List the power schemes again, this time verifying High Performance has a mark against it to show it is active:

powercfg /L

Optional – if the VM has internet access, activate Windows:

slmgr /ato

Turn off the Windows firewall:

netsh advfirewall set allprofiles state off

Finally, add the first node to the domain:

netdom join %ComputerName% / /userd:Administrator /passwordd:*
shutdown /s /t 0

Create the template

Create a PowerCLI script called clone_1stNode.ps1:

# Variables

$vmName = ""
$myVM = Get-VM -Name $vmName
$template = "clusterTemplate"
$ds = "Tier 1"
$dc = "London"

# Make sure first node is powered off
if ($myVM.Powerstate -ne "PoweredOff") {Shutdown-VMGuest -VM $vmName -Confirm:$false}

# Create template from first node
New-Template -VM $myVM -Name $template -Datastore $ds -Location $dc

Execute the script:


Now deploy the second cluster node from the template. To do this create a PowerCLI script called deploy_2ndNode.ps1:

# Variables

$2ndvmName = ""
$template = "clusterTemplate"
$myTemplate = Get-Template -Name $template
$clusterSpec = "clusterSpec"
$mySpec = Get-OSCustomizationSpec -Name $clusterSpec

# Create second node from template
New-VM -Name $2ndvmName -Template $myTemplate -ResourcePool $myCluster -OSCustomizationSpec $mySpec

For this to work, we need an OS customization specification loaded into the vCenter. I have created an example called clusterSpec which you can download. Please modify it to suit your environment, and save it as C:\clusterSpec.xml:

Import the spec into vCenter:

$view = Get-View CustomizationSpecManager
$xmlfile = "C:\clusterSpec.xml"
$xml = Get-Content ($xmlfile)

Execute the script:


Configure shared storage

We now have to add our shared storage. We will create three hard disks – one that is 2GB in size and two that are 20GB.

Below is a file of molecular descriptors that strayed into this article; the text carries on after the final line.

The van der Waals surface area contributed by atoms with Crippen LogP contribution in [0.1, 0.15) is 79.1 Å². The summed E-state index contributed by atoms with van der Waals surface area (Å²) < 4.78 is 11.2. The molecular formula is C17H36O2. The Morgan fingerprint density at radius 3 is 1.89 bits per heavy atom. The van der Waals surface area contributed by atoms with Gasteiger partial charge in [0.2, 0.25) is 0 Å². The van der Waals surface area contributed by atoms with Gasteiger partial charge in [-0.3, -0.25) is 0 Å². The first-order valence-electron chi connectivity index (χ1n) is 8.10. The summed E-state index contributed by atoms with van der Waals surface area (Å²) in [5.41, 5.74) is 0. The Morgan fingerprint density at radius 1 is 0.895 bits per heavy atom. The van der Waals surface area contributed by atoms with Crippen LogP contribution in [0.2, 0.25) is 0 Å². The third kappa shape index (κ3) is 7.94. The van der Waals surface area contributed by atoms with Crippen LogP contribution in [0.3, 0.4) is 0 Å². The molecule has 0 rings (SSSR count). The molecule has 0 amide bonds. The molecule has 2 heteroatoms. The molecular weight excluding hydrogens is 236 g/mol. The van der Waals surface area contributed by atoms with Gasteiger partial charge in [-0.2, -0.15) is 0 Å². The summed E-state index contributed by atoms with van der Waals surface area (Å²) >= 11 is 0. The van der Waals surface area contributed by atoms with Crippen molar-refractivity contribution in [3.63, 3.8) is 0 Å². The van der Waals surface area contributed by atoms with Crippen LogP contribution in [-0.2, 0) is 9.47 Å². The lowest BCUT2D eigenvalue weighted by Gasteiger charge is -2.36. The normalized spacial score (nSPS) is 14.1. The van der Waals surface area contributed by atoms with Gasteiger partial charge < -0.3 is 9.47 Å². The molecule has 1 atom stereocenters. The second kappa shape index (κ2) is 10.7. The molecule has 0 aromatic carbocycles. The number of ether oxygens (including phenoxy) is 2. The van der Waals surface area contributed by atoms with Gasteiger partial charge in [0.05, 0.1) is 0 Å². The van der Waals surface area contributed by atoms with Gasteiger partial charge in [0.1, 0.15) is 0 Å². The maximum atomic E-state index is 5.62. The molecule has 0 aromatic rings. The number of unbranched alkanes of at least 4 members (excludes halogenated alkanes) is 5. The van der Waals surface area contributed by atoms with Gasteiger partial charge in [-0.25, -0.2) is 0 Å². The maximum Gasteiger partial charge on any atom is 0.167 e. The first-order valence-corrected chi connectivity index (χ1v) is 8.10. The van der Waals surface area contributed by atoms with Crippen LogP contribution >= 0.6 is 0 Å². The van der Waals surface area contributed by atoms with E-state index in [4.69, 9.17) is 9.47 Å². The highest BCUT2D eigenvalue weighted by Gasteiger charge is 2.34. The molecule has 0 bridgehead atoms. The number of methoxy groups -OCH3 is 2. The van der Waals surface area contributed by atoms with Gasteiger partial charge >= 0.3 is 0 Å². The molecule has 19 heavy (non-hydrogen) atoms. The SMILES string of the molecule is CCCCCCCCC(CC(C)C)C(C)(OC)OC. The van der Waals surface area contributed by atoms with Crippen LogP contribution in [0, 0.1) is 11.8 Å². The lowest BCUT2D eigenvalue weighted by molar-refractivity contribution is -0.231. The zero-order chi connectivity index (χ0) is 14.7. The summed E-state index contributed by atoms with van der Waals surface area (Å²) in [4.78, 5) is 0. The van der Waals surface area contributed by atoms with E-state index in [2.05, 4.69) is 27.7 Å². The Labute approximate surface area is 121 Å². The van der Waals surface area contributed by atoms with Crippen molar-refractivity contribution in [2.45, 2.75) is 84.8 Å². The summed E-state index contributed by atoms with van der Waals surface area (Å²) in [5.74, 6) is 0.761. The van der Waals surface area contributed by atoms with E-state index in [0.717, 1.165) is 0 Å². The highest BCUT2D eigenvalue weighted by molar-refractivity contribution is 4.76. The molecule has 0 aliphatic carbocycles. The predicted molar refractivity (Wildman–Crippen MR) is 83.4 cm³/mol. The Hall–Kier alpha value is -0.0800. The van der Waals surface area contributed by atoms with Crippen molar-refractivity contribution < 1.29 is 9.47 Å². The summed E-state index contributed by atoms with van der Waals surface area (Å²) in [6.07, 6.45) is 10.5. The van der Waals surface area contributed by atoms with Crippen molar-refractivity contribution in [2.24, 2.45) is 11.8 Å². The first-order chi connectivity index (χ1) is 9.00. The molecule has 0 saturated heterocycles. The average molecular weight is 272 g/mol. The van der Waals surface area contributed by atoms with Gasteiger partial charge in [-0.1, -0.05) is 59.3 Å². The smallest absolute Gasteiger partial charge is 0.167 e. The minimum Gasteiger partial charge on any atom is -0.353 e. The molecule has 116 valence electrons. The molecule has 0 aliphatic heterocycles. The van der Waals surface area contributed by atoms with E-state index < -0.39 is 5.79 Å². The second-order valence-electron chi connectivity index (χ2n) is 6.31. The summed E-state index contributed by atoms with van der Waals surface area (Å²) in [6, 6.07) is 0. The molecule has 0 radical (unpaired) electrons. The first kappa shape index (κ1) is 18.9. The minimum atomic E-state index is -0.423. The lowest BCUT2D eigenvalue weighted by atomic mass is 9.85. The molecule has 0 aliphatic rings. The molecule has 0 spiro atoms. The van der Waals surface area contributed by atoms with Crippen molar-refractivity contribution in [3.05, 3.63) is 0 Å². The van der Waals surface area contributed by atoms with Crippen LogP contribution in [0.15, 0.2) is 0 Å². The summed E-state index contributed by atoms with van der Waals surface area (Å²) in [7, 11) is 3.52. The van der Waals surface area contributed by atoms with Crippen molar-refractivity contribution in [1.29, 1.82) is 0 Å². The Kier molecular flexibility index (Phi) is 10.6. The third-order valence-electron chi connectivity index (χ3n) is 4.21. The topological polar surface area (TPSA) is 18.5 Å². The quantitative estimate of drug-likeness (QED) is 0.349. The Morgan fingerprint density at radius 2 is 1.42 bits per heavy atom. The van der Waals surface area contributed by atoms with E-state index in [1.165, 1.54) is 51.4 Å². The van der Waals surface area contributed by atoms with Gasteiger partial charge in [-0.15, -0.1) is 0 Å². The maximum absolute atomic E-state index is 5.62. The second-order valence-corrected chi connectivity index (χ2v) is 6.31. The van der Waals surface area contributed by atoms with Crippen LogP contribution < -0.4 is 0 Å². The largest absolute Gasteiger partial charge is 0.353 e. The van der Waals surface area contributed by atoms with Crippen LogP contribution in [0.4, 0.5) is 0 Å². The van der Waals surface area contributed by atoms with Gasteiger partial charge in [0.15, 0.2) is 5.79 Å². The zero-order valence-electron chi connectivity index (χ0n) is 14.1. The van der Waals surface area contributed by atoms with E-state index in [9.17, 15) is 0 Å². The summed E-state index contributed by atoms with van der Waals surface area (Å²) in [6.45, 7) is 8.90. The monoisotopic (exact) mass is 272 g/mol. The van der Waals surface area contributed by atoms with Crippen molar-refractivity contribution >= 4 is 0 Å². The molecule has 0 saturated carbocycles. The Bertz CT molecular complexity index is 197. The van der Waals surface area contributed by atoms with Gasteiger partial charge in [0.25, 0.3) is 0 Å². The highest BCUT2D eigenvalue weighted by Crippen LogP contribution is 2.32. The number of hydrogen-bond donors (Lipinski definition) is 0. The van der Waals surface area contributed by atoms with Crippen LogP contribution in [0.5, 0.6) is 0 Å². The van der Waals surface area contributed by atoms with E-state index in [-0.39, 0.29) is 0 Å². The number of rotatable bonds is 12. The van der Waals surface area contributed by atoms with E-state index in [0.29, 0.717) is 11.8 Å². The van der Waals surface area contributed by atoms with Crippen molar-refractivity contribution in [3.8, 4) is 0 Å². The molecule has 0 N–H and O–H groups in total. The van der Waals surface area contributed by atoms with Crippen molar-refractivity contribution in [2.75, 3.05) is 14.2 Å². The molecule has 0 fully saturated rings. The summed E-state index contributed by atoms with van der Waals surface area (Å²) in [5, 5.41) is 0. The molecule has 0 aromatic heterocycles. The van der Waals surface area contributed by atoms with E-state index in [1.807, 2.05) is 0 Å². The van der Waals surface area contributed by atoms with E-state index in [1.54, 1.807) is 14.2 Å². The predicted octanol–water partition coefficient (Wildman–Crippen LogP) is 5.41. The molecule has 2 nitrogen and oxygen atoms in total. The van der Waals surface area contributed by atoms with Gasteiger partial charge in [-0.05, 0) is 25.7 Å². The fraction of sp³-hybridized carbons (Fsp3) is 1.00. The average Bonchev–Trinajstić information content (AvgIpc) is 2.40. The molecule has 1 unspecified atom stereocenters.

Ensure that both VMs are switched off. Create a PowerCLI script called add_disks.ps1:

# Variables

$vmName = ""
$myVM = Get-VM -Name $vmName
$quorumDiskSize = "2"
$sqlDiskSizes = "20"
$cont = "SCSI Controller 1"

# Power off first node
if ($myVM.Powerstate -ne "PoweredOff") {Shutdown-VMGuest -VM $vmName -Confirm:$false}

# Add the second hard disk.  This will be the quorum disk
$vmdkFormat = "EagerZeroedThick"
New-HardDisk -VM $vmName -CapacityGB $quorumDiskSize -StorageFormat $vmdkFormat | New-ScsiController -Type VirtualLsiLogicSAS -BusSharingMode Virtual

# Add the next two disks 
1..2 | ForEach {New-HardDisk -VM $vmName -CapacityGB $sqlDiskSizes -StorageFormat $vmdkFormat -Controller $cont}

Execute the script:


Using the vSphere Client, right-click the first node and click Properties:

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Click Hard disk 2 and change the Virtual Device Node to SCSI (1:0):

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Repeat the above steps for Hard disk 3 and Hard disk 4.  Make them SCSI (1:1) and SCSI (1:2) respectively.

Power the first cluster node on:

Start-VM -VM $vmName -Confirm:false

Login to the first node. At the command prompt run the disk partition utility:


List the disks:

list disk

Configure the first disk that has been added:

sel disk 1
online disk
attrib disk clear readonly
create part pri
sel part 1
format fs=NTFS label="Quorum" quick

Configure the second disk:

sel disk 2
online disk
attrib disk clear readonly
create part pri
sel part 1
format fs=NTFS label="SQL_data" quick
assign letter=F

Configure the remaining disk:

sel disk 3
online disk
attrib disk clear readonly
create part pri
sel part 1
format fs=NTFS label="SQL_logs" quick
assign letter=G

Now add the disks to the second node. Create a PowerCLI script called add_disks2.ps1:

# Variables

$2ndvmName = ""
$disk1 = $vmName + "/&"+ $vmName + "_1.vmdk"
$disk2 = $vmName + "/&" + $vmName + "_2.vmdk"
$disk3 = $vmName + "/&" + $vmName + "_3.vmdk"
$cont = "SCSI Controller 1"

# Add the first disk
New-HardDisk -VM $2ndvmName -DiskPath "[$ds] $disk1" | New-ScsiController -Type VirtualLsiLogicSAS -BusSharingMode Virtual

# Add the remaining disks
New-HardDisk -VM $2ndvmName -DiskPath "[$ds] $disk2" -Controller $cont
New-HardDisk -VM $2ndvmName -DiskPath "[$ds] $disk3" -Controller $cont

Execute the script:


Again using the vSphere Client, right-click the second node and click Properties:

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Click Hard disk 2 and change the Virtual Device Node to SCSI (1:0):

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Repeat the above steps for Hard disk 3 and Hard disk 4.  Make them SCSI (1:1) and SCSI (1:2) respectively.

Important – the settings for the second node must exactly match those of the first.  So if Hard disk 2 on the first node is SCSI (1:0) on the first node, then it needs to be SCSI (1:0) on the second.